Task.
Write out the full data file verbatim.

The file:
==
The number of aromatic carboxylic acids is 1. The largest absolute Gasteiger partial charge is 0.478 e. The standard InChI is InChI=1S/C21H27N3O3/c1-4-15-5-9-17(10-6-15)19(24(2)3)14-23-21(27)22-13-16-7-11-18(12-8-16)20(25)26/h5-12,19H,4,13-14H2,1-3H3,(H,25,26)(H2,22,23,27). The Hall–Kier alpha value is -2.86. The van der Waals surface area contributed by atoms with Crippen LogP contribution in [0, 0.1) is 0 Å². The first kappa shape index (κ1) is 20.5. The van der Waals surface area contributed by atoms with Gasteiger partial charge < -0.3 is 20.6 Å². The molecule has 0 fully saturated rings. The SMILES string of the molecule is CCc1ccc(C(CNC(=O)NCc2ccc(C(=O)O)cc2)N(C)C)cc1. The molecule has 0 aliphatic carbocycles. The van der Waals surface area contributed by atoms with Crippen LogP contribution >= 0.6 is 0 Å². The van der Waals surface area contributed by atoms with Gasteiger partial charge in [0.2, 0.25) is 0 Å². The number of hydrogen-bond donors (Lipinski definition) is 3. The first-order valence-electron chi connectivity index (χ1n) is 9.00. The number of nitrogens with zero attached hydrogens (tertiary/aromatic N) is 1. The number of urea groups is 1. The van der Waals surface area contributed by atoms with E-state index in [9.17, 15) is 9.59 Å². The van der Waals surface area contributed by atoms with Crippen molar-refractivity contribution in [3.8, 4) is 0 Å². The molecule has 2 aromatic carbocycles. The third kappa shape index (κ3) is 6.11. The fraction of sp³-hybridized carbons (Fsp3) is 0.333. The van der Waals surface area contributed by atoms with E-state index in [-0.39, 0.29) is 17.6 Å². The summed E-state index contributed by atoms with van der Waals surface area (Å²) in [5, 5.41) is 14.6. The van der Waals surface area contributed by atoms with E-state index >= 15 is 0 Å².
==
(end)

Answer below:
The number of aromatic carboxylic acids is 1. The largest absolute Gasteiger partial charge is 0.478 e. The standard InChI is InChI=1S/C21H27N3O3/c1-4-15-5-9-17(10-6-15)19(24(2)3)14-23-21(27)22-13-16-7-11-18(12-8-16)20(25)26/h5-12,19H,4,13-14H2,1-3H3,(H,25,26)(H2,22,23,27). The Hall–Kier alpha value is -2.86. The van der Waals surface area contributed by atoms with Crippen LogP contribution in [0, 0.1) is 0 Å². The first kappa shape index (κ1) is 20.5. The van der Waals surface area contributed by atoms with Gasteiger partial charge < -0.3 is 20.6 Å². The molecule has 0 fully saturated rings. The SMILES string of the molecule is CCc1ccc(C(CNC(=O)NCc2ccc(C(=O)O)cc2)N(C)C)cc1. The molecule has 0 aliphatic carbocycles. The van der Waals surface area contributed by atoms with Crippen LogP contribution >= 0.6 is 0 Å². The van der Waals surface area contributed by atoms with Gasteiger partial charge in [0.2, 0.25) is 0 Å². The number of hydrogen-bond donors (Lipinski definition) is 3. The first-order valence-electron chi connectivity index (χ1n) is 9.00. The number of nitrogens with zero attached hydrogens (tertiary/aromatic N) is 1. The number of urea groups is 1. The van der Waals surface area contributed by atoms with E-state index in [9.17, 15) is 9.59 Å². The van der Waals surface area contributed by atoms with Crippen molar-refractivity contribution in [3.8, 4) is 0 Å². The molecule has 2 aromatic carbocycles. The third kappa shape index (κ3) is 6.11. The fraction of sp³-hybridized carbons (Fsp3) is 0.333. The van der Waals surface area contributed by atoms with E-state index in [-0.39, 0.29) is 17.6 Å². The summed E-state index contributed by atoms with van der Waals surface area (Å²) in [5, 5.41) is 14.6. The van der Waals surface area contributed by atoms with E-state index >= 15 is 0 Å².